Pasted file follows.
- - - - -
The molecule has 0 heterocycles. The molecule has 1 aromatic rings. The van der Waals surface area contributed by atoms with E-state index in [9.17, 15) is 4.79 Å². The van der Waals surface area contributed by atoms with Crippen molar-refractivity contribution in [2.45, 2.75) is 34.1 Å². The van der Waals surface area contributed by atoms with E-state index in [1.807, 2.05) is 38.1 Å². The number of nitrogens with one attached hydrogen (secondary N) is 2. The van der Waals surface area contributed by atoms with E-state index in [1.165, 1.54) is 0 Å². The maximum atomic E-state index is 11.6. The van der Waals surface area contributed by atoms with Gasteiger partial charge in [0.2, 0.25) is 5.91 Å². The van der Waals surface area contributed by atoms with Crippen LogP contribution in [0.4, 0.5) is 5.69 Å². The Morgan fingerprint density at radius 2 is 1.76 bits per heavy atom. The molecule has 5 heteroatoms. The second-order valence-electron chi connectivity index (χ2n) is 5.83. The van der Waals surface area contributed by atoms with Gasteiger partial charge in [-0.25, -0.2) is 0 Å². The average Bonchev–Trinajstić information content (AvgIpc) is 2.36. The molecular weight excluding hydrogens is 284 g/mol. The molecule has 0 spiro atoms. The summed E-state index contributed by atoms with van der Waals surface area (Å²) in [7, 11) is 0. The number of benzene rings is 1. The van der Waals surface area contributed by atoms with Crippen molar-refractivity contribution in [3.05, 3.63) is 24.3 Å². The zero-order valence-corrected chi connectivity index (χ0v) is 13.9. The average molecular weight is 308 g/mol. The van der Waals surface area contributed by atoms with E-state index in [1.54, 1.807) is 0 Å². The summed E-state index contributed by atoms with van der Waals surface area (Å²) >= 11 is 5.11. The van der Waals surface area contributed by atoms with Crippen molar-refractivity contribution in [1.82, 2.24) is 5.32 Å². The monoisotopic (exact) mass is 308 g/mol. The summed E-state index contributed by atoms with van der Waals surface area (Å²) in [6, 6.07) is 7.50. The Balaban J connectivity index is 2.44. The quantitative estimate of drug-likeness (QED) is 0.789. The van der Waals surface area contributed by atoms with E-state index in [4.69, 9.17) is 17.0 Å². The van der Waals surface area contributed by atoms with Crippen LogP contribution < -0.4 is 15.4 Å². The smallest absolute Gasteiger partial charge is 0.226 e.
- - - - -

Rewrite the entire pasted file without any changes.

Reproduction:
The molecule has 0 heterocycles. The molecule has 1 aromatic rings. The van der Waals surface area contributed by atoms with E-state index in [9.17, 15) is 4.79 Å². The van der Waals surface area contributed by atoms with Crippen molar-refractivity contribution in [2.45, 2.75) is 34.1 Å². The van der Waals surface area contributed by atoms with E-state index in [1.807, 2.05) is 38.1 Å². The number of nitrogens with one attached hydrogen (secondary N) is 2. The van der Waals surface area contributed by atoms with E-state index in [1.165, 1.54) is 0 Å². The maximum atomic E-state index is 11.6. The van der Waals surface area contributed by atoms with Gasteiger partial charge in [0.2, 0.25) is 5.91 Å². The van der Waals surface area contributed by atoms with Crippen LogP contribution in [0.4, 0.5) is 5.69 Å². The Morgan fingerprint density at radius 2 is 1.76 bits per heavy atom. The molecule has 5 heteroatoms. The second-order valence-electron chi connectivity index (χ2n) is 5.83. The van der Waals surface area contributed by atoms with Gasteiger partial charge in [-0.25, -0.2) is 0 Å². The average Bonchev–Trinajstić information content (AvgIpc) is 2.36. The molecular weight excluding hydrogens is 284 g/mol. The molecule has 0 spiro atoms. The summed E-state index contributed by atoms with van der Waals surface area (Å²) in [7, 11) is 0. The number of benzene rings is 1. The van der Waals surface area contributed by atoms with Crippen molar-refractivity contribution in [3.05, 3.63) is 24.3 Å². The zero-order valence-corrected chi connectivity index (χ0v) is 13.9. The average molecular weight is 308 g/mol. The van der Waals surface area contributed by atoms with E-state index in [1.54, 1.807) is 0 Å². The summed E-state index contributed by atoms with van der Waals surface area (Å²) >= 11 is 5.11. The van der Waals surface area contributed by atoms with Crippen molar-refractivity contribution in [1.82, 2.24) is 5.32 Å². The monoisotopic (exact) mass is 308 g/mol. The summed E-state index contributed by atoms with van der Waals surface area (Å²) in [6, 6.07) is 7.50. The Balaban J connectivity index is 2.44. The quantitative estimate of drug-likeness (QED) is 0.789. The van der Waals surface area contributed by atoms with E-state index in [4.69, 9.17) is 17.0 Å². The van der Waals surface area contributed by atoms with Crippen LogP contribution < -0.4 is 15.4 Å². The smallest absolute Gasteiger partial charge is 0.226 e.